riding

As I write this, it’s election time here in Canada, and while as a US citizen I can’t vote, I can enjoy kibitzing the linguistic aspects of another country’s politics. One of the words that has jumped out at me is riding. It’s a Canadian term for a member of parliament’s constituency, what we would call a district back in the States. I would have guessed that the term’s origin had something to do with the distance someone could ride a horse to get to the polls or something similar, but upon looking it up, I was taking aback. It’s a very old word with a much more interesting etymology than I would have imagined.

The word dates to the Old English period and was brought to Britain by the Viking invaders. It’s from the Old Norse þriðjung, meaning a third part. The Old English version *þriðing or *þriding doesn’t appear in the extant manuscripts, but it is attested to in Anglo-Latin texts where it is translated as trehinga. The word refers to one of three districts the Danes divided English counties into. The earliest known appearance in English is shortly after the Norman Conquest as a place name in the Domesday Book, where the names Nort Treding and Est Treding are recorded as places in Yorkshire.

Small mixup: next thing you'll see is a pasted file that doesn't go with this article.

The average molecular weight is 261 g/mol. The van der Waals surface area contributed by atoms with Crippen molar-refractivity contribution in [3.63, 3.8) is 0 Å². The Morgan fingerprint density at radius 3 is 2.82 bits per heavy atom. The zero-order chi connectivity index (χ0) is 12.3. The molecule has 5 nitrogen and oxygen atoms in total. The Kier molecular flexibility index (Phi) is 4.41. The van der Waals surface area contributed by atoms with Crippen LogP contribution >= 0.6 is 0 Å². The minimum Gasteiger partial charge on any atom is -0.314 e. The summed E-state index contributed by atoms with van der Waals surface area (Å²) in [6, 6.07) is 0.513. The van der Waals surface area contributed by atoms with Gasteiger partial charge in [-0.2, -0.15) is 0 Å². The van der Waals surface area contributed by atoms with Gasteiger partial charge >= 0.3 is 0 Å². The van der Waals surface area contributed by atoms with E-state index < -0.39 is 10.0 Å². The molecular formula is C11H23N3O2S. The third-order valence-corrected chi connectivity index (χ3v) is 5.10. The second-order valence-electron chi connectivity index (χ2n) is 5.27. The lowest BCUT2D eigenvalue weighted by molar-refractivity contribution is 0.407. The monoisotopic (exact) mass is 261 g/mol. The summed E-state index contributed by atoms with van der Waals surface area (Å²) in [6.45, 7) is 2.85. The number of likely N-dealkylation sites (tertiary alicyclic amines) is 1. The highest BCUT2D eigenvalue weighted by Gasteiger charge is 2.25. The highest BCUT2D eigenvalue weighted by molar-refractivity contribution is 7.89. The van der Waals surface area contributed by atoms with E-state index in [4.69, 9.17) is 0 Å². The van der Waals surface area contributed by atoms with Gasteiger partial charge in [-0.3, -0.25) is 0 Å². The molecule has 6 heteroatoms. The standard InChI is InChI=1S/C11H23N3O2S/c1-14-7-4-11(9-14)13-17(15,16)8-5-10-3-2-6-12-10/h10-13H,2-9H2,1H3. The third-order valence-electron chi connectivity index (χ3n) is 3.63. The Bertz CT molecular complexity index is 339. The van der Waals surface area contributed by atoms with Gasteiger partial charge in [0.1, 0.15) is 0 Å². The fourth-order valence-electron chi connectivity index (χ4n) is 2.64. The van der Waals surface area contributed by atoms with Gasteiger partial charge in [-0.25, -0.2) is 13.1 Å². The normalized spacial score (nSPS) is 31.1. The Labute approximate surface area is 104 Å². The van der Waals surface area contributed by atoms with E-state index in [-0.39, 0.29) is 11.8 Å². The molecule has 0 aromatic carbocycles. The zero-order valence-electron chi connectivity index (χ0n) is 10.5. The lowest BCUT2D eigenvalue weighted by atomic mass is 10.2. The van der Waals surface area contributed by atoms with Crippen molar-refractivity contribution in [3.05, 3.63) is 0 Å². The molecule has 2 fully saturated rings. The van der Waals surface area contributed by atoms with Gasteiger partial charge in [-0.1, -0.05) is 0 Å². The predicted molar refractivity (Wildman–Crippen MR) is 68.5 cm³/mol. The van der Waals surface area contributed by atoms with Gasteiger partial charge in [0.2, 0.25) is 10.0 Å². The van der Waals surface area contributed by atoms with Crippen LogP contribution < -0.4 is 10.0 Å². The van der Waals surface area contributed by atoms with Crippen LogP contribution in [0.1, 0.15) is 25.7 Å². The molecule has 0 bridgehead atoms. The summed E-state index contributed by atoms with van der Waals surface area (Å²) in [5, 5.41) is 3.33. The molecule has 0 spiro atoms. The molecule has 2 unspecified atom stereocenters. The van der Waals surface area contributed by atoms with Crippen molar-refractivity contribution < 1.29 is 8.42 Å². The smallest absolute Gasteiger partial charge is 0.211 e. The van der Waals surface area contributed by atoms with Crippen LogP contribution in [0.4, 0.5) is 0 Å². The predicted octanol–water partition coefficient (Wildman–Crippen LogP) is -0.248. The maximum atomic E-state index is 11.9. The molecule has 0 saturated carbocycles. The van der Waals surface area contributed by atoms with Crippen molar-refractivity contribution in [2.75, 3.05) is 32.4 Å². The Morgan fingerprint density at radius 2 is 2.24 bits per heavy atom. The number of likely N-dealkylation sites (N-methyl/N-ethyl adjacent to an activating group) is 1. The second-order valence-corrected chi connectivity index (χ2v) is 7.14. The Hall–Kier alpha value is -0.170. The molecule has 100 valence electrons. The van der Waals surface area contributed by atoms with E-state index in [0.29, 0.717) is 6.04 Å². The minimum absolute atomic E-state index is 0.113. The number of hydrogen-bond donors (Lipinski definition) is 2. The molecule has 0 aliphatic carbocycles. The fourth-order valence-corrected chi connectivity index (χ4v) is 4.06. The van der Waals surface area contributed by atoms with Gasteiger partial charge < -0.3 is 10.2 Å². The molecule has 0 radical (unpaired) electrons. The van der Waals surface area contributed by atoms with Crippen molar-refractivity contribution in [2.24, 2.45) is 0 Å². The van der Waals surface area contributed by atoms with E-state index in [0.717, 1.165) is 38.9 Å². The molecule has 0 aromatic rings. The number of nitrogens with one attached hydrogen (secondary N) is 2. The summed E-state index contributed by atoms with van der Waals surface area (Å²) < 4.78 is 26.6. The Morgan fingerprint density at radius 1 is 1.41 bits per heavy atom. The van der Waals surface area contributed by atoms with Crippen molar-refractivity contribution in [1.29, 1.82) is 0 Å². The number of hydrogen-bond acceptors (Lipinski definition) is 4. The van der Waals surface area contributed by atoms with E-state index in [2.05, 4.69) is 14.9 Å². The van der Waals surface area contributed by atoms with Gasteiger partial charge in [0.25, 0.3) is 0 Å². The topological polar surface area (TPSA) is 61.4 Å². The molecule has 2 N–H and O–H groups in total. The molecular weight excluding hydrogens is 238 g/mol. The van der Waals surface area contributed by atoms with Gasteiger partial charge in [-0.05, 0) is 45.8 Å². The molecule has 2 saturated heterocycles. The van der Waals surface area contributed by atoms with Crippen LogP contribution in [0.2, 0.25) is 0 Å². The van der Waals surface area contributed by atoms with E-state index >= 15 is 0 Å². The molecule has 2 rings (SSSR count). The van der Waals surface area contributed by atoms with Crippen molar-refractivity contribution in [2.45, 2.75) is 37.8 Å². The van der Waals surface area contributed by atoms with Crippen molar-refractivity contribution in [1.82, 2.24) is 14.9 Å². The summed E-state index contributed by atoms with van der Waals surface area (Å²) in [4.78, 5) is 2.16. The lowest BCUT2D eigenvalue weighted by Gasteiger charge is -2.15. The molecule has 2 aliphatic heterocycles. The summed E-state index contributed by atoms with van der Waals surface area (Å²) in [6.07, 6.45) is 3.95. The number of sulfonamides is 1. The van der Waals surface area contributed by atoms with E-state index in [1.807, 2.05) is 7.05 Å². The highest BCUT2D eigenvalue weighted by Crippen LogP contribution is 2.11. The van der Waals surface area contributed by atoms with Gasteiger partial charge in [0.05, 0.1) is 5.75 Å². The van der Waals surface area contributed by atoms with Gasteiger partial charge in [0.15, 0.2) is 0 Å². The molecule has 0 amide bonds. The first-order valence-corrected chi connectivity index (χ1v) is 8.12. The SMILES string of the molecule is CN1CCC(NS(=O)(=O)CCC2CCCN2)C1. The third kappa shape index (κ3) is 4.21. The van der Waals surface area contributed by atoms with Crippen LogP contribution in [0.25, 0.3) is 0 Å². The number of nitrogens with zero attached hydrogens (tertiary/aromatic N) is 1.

This tripartite administrative divisioning stuck in Yorkshire and in Lindsay in Lincolnshire, but over time thrithing was worn down to riding. The initial consonant sound was lost in combinations like East Treding and North Thrithing, and helped on by folk etymological associations with the common verb, the word became riding by sometime in the late fifteenth century.

In modern use, riding is not limited to the special cases in the north of England and to Canada. The ridings of Yorkshire were abolished in 1972, but the word lives on in unofficial use. It also appears in various places throughout the Commonwealth. The Oxford English Dictionary records a riding in Long Island, New York in 1675, but the word didn’t take root in the United States. The word is used in Ireland, and the OED includes citations from New Zealand and Sri Lanka. But it is in Canada where the word has pretty much entered the standard lexicon. Canadian use dates to at least 1792. And to bring it up to date, the Toronto Globe and Mail includes this from 26 March 2011:

Newfoundland and Labrador Senator Fabian Manning is to announce Monday that he will be running for the Conservatives in the riding of Avalon.


Works Cited:

“riding, n.2 Oxford English Dictionary Online. Third edition. June 2010. Web. 27 March 2011.

“trithing | thrithing, n.” Oxford English Dictionary Online. Second edition. 1989. Web. 27 March 2011.

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